Transit War

Nobody can win the political transit war that has broken out in Los Angeles. Bus riders, who face cuts in service if there is no truce, cannot win. Officials on both sides already have lost one thing--public confidence that they know what they are doing. Least of all is there hope of victory for county taxpayers, who need leadership rather than confusion on transit issues.

On the surface the dispute between the Southern California Rapid Transit District, which runs the county’s largest bus system, and the County Transportation Commission, which collects local sales-tax funds used for public transit, is about money. But it really involves power--specifically, who controls public transportation here. Right now the RTD has the power that comes with doing most of the work. Some members of the commission want that power for themselves.

That is one reason the commission has been withholding $9 million per month from the RTD since June. Because commission funds make up 22% of their operating budget, RTD officials warn that service may be cut starting Jan. 2 if the commission keeps on withholding funds. Commission members say that the funds will flow again when the RTD agrees to operate under the same rules that cover smaller municipal bus lines.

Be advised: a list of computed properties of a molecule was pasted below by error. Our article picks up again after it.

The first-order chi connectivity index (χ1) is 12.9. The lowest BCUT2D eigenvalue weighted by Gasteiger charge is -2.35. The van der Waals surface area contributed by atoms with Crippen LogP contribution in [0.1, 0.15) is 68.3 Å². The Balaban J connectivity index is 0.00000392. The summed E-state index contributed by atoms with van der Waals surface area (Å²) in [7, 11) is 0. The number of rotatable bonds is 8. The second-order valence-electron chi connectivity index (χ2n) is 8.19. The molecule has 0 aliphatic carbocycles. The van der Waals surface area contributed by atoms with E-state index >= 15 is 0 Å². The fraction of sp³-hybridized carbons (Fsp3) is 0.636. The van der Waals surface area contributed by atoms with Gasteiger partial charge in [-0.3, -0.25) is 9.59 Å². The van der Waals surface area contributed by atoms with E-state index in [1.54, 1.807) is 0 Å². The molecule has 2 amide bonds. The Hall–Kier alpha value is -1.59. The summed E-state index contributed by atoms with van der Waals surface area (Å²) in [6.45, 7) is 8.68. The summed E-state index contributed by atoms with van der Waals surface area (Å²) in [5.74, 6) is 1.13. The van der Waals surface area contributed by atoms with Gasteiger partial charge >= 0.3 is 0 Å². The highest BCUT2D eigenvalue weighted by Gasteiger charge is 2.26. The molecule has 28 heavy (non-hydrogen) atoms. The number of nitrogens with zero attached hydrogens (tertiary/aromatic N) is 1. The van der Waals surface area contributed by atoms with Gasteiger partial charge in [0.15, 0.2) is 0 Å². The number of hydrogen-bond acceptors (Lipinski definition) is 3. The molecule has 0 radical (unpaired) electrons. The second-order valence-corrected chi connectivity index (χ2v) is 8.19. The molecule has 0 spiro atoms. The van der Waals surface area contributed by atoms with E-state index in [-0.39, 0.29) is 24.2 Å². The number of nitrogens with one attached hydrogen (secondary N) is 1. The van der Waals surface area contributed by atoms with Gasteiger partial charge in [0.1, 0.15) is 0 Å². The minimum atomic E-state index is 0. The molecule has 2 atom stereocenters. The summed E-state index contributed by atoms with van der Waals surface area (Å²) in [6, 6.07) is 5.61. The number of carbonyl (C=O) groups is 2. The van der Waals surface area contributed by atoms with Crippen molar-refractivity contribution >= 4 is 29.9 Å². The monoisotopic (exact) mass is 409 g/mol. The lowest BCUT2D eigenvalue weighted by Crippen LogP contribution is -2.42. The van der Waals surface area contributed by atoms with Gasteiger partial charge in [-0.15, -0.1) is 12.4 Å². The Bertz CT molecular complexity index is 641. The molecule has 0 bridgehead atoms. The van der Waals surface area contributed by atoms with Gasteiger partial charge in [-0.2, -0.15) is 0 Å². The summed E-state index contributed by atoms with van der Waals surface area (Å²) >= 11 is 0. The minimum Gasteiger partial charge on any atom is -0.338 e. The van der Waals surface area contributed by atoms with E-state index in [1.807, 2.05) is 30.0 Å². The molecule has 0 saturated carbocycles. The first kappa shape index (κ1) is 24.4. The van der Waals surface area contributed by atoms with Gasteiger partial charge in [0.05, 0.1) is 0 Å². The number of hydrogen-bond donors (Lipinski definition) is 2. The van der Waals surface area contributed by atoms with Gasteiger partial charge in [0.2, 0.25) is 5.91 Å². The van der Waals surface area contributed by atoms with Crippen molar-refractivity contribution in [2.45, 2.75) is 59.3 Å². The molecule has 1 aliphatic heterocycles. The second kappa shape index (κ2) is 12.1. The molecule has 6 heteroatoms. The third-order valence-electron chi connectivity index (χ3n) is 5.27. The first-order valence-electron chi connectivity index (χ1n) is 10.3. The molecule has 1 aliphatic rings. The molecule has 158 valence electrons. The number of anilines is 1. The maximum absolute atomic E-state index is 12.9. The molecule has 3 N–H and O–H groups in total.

By rules, the commission means mostly the guidelines governing labor contracts. The guidelines were adopted on July 1. RTD officials say that the guidelines do not apply to new contracts with their drivers and other officials covering pay and work rules because the new agreements were signed in June. As we see it, having a group like the commission try to call signals from the sidelines during labor negotiations is bad enough. But that is less important to the case than why the commission is being so ham-handed in dealing with the RTD.


The answer is that commission members, principally Los Angeles County Supervisor Pete Schabarum and some allies, are witholding the bus money as a lever in a vendetta against the RTD so bitter that some probably would like to see the bus agency collapse. Unable to bring that about, they have to settle for making life as difficult as possible for the bus agency by interfering in its dealings with the unions, encouraging new private competitors in the county and reaching for control of the Metro Rail construction project.

Clearly the RTD and other transit operations can stand a lot of improvement. But the agency is making a good-faith effort to run its bus system--which works quite well for a system of its size--better than it did last year, when it was hit with a spate of accidents and scandals.

In sprawling Los Angeles, keeping mass transit moving smoothly should be the main priority of all transit officials. Next should come the construction of projects like the Metro Rail subway and the light-rail line to Long Beach. These, along with other projects still on the drawing boards, will tie in to the existing bus system to give Los Angeles a modern mass-transit system in the decades ahead. The Transportation Commission should focus its energy and insight on long-range transit planning for Los Angeles, not on grabbing for control over what exists now.